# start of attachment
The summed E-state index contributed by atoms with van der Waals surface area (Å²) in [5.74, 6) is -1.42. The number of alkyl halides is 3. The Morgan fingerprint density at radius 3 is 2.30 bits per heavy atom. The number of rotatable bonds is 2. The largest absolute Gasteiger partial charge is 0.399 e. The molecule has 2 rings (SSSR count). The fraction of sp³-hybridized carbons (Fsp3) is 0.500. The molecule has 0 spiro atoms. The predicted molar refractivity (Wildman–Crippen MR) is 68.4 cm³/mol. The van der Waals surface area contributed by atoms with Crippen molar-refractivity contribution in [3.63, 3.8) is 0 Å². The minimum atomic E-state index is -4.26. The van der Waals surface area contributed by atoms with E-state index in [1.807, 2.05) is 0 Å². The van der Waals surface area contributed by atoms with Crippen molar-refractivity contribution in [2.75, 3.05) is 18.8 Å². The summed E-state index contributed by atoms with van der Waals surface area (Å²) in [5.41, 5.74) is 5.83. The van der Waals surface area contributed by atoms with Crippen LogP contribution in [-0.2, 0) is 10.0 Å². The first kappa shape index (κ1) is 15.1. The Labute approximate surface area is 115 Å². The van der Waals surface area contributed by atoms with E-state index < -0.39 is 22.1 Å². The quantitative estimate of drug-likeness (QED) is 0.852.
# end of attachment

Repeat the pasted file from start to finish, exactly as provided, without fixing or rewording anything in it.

The summed E-state index contributed by atoms with van der Waals surface area (Å²) in [5.74, 6) is -1.42. The number of alkyl halides is 3. The Morgan fingerprint density at radius 3 is 2.30 bits per heavy atom. The number of rotatable bonds is 2. The largest absolute Gasteiger partial charge is 0.399 e. The molecule has 2 rings (SSSR count). The fraction of sp³-hybridized carbons (Fsp3) is 0.500. The molecule has 0 spiro atoms. The predicted molar refractivity (Wildman–Crippen MR) is 68.4 cm³/mol. The van der Waals surface area contributed by atoms with Crippen molar-refractivity contribution in [3.63, 3.8) is 0 Å². The minimum atomic E-state index is -4.26. The van der Waals surface area contributed by atoms with E-state index in [1.807, 2.05) is 0 Å². The van der Waals surface area contributed by atoms with Crippen molar-refractivity contribution in [2.75, 3.05) is 18.8 Å². The summed E-state index contributed by atoms with van der Waals surface area (Å²) in [5.41, 5.74) is 5.83. The van der Waals surface area contributed by atoms with Crippen LogP contribution in [-0.2, 0) is 10.0 Å². The first kappa shape index (κ1) is 15.1. The Labute approximate surface area is 115 Å². The van der Waals surface area contributed by atoms with E-state index < -0.39 is 22.1 Å². The quantitative estimate of drug-likeness (QED) is 0.852.